[Column] Knowing S. Korea social movements’ strength

Posted on : 2009-06-24 12:16 KST Modified on : 2009-06-24 12:16 KST
Hong Se-hwa, Planning Editor

There is an expression about futility in Korea that refers to “breaking a rock with an egg.” By focusing on the intended result and not the process, the saying suggests that a large rock has an inner strength that neither eggs nor small stones possess to break it. However, there is no stone that cannot be hollowed out by falling water, nor is there a rock that cannot be cracked open by a tree root. What we must realize is that the social changes desired by the disadvantaged in society have to be based in possibility rather than certainty. There is no way that capital and state authority invested with tremendous might will admit the certainty of social change. Too much emphasis on this certainty could easy bring about the danger of losing even the possibility that remains for us. When we act, we must note the possibility that the “rocks might break” rather than the certainty that “rocks must break.”

Possibility instead of certainty also means the possibility of a “less awful world” rather than a “better world.” Called the masters of all creation, humans still engage in war. This does not mean we must fall into despair, however, for although it may only be a small minority of people who live in search of a humane world, it is the result both of an unending search for and actions made towards a less awful society amid pessimistic conditions and prospects.

Let’s take the Samsung chaebol as it presents us with the ugly face of capitalism as an example. Even with the swift wealth and managerial transfer assisted by a tax loophole and an inheritance tax of only 1.6 billion Won, even with masses of workers contracting leukemia, even with the illegal real-time cell phone tracing of workers’ movements by an unidentified person at Samsung SDI, the Samsung chaebol remains unmoving like a vast rock. Even when the Samsung “X-file” surfaced suggesting Samsung has been bribing ranking officials at the Prosecutor’ Office and former chief legal affairs team director lawyer Kim Yong-chul made a confession about Samsung’s corruption and irregularities, there was not the tiniest crack to be seen in that rock.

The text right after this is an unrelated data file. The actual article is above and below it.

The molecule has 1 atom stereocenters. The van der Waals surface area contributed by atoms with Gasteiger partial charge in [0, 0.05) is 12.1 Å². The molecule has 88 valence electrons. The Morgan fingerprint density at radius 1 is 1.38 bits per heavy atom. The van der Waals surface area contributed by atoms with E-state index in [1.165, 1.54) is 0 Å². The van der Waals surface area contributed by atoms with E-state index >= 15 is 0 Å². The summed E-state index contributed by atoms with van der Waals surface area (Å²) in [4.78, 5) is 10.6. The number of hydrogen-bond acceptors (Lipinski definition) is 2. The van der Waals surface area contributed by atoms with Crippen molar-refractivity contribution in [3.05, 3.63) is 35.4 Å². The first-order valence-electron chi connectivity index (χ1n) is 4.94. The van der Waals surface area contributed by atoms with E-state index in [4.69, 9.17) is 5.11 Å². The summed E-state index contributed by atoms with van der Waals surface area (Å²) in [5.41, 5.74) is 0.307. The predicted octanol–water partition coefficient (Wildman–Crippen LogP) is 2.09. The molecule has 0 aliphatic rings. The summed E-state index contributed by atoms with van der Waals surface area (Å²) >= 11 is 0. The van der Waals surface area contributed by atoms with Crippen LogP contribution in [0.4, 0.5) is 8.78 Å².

The “business-friendliness” of the Lee Myung-bak administration has spawned the contradiction of “killing workers” through the “consecration of job positions,” and the scenes of the Yongsan tragedy and Ssangyong Motors testify to the state of public welfare that this is said to be preserving. This must not end with the words “power has gone over to the markets.” We cannot overlook the ugly reality of anti-social capital. For the powers that be to go on about “anti-business sentiments” while demanding accommodation to “anti-social capital” is nothing more than a confession of their anti-social nature.

Around ten years ago, an official from the Korean Confederation of Trade Unions (KCTU, Minju Nochong) visited France’s Solidaires Unitaires Democratiques (SUD) trade unions, and cited the Samsung chaebol’s adherence to a no-union policy while giving an account of the difficulties faced by South Korea’s labor movement. Upon hearing this, a woman activist with SUD asked, “So do the more than 600,000 members of the KCTU not boycott Samsung products?” We were unable to reply. Has our consciousness been so planned and ingrained into us that we are unaware that the possibility for social change lies with us? Or have we been too caught up in the logic of not trying to break a rock with an egg?

It has been 20 months since Samsung began its boycott of advertisements in the Hankyoreh and meanwhile, Hankyoreh readers do not boycott Samsung products. This asymmetry conjoins in a single root together with the asymmetry of organized workers who do not think twice about buying products from Samsung, which does not recognize a labor union. As powerful as capitalism may be, it cannot function if workers refuse to work, through a strike, or if consumers refuse to consume, through a boycott. This is why, instead of losing heart at the Supreme Court judgment we have waited 13 years for, we should instead strengthen the growth of our roots and lift up our small stones for a boycott.

We must not stop at pointing at the regression of democracy. Rather, we must engage in non-violent direct action. We cannot simply wait until election day. The National Campaign to Protect the Media Rights of Consumers has opened up a new horizon for South Korea’s civic and social movements. Even if it does not reap rewards in the short term, it is clear that it will be a stepping stone towards moving us beyond a great wall.

The views presented in this column are the writer’s own, and do not necessarily reflect those of The Hankyoreh.

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